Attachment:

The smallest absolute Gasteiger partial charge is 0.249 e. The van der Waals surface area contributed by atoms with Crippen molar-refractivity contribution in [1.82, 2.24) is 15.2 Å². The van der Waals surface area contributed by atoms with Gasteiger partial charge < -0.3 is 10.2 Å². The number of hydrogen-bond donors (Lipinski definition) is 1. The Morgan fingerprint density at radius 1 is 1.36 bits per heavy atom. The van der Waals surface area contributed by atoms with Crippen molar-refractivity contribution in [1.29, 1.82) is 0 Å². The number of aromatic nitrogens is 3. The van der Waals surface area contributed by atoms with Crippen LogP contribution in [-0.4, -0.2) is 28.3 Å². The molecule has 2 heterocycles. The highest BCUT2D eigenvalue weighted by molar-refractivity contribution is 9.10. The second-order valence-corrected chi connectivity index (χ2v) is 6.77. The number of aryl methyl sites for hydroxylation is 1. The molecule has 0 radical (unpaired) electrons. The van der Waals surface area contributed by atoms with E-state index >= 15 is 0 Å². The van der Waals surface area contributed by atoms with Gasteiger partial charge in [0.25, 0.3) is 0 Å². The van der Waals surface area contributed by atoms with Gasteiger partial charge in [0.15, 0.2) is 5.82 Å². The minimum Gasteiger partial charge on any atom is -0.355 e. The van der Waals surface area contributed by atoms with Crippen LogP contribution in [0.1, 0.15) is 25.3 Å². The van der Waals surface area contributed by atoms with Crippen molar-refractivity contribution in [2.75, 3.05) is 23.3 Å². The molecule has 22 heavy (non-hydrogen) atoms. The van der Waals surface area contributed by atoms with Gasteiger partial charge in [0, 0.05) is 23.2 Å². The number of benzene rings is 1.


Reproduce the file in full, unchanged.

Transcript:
The smallest absolute Gasteiger partial charge is 0.249 e. The van der Waals surface area contributed by atoms with Crippen molar-refractivity contribution in [1.82, 2.24) is 15.2 Å². The van der Waals surface area contributed by atoms with Gasteiger partial charge < -0.3 is 10.2 Å². The number of hydrogen-bond donors (Lipinski definition) is 1. The Morgan fingerprint density at radius 1 is 1.36 bits per heavy atom. The van der Waals surface area contributed by atoms with Crippen molar-refractivity contribution in [1.29, 1.82) is 0 Å². The number of aromatic nitrogens is 3. The van der Waals surface area contributed by atoms with Crippen LogP contribution in [-0.4, -0.2) is 28.3 Å². The molecule has 2 heterocycles. The highest BCUT2D eigenvalue weighted by molar-refractivity contribution is 9.10. The second-order valence-corrected chi connectivity index (χ2v) is 6.77. The number of aryl methyl sites for hydroxylation is 1. The molecule has 0 radical (unpaired) electrons. The van der Waals surface area contributed by atoms with E-state index >= 15 is 0 Å². The van der Waals surface area contributed by atoms with Gasteiger partial charge in [0.25, 0.3) is 0 Å². The van der Waals surface area contributed by atoms with Gasteiger partial charge in [0.15, 0.2) is 5.82 Å². The minimum Gasteiger partial charge on any atom is -0.355 e. The van der Waals surface area contributed by atoms with Crippen LogP contribution in [0.1, 0.15) is 25.3 Å². The van der Waals surface area contributed by atoms with Crippen molar-refractivity contribution in [2.75, 3.05) is 23.3 Å². The molecule has 22 heavy (non-hydrogen) atoms. The van der Waals surface area contributed by atoms with Gasteiger partial charge in [0, 0.05) is 23.2 Å². The number of benzene rings is 1.